image:filtered light in the forest

Toxics Cleanup Program

 

Former Orchard Lands

Photo:  Apple tree

From 1905 to 1947, many orchards used lead arsenate pesticides.  These pesticides left lasting arsenic and lead contamination in soils.  In parts of Washington, former orchards have been turned into neighborhoods, schools, and parks.  People living, working, and playing in these soils may be at risk.

  • Map of orchard acreage by county
  • Dirt Alert brochure: Former orchard lands
  • Dirt Alert En Espanol
  • Healthy Actions to reduce contact with soil



  • School and Park Cleanups


    Ecology funded cleanups at 26 schools and two parks in central and eastern Washington.  Click here  for a list of links to the cleanup websites for each one.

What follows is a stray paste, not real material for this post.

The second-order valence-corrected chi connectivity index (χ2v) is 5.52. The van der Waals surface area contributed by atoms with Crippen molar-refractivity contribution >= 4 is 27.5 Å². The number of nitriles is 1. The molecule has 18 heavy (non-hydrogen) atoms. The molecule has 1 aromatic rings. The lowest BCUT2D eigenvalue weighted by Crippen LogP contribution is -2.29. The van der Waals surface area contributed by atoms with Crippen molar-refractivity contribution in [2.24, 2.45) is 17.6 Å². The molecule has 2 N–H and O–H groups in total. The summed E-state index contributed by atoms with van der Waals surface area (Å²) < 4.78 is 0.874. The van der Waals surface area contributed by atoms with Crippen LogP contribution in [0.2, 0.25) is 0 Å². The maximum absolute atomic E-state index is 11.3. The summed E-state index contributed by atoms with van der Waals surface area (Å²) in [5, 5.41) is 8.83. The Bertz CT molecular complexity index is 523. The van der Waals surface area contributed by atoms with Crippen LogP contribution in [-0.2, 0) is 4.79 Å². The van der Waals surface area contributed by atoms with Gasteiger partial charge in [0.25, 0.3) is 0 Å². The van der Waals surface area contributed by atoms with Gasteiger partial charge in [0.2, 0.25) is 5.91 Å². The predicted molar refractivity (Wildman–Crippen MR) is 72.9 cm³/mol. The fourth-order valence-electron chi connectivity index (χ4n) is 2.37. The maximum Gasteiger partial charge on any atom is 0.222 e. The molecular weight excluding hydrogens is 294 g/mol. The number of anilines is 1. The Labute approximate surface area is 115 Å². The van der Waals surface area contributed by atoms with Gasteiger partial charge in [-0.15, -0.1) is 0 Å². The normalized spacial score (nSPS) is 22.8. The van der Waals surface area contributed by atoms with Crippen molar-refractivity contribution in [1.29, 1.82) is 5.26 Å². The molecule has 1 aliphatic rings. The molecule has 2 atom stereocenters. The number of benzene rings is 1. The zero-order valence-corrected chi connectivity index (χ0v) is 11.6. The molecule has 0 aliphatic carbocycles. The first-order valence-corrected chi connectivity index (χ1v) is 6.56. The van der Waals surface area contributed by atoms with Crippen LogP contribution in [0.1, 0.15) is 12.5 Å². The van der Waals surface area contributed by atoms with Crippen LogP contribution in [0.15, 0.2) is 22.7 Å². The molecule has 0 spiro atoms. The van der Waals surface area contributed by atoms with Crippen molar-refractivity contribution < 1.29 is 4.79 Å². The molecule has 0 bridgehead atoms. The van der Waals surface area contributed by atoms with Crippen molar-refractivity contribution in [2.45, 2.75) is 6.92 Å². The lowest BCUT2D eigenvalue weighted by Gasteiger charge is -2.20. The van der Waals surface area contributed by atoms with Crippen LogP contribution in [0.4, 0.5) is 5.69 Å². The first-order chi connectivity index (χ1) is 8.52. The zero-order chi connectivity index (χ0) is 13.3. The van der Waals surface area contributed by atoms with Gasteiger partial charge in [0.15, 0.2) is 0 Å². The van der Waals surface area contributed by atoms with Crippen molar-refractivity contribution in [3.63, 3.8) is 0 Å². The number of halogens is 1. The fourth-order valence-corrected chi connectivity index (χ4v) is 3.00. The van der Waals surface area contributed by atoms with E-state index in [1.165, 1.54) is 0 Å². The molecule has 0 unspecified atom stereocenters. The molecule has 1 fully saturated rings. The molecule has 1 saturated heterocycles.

Children play near the ground and put dirty hands in their mouths, putting them in contact with soil and dust that may be contaminated.  Their small, still developing bodies are also more susceptible damage from arsenic and lead exposure.  Ecology’s cleanups have helped protect thousands of children in the places they play.

    Staying Safe at Home


    You can take simple Healthy Actions to reduce your exposure.  If you’d like to know what’s in your dirt, Ecology has soil sampling brochures.  Check with your local planning department to find out if your neighborhood was built on former orchard lands.

    Photo:  old package of '"Corona Dry' Arsenate of Lead" -- courtesy of WA Dept. of Agriculture.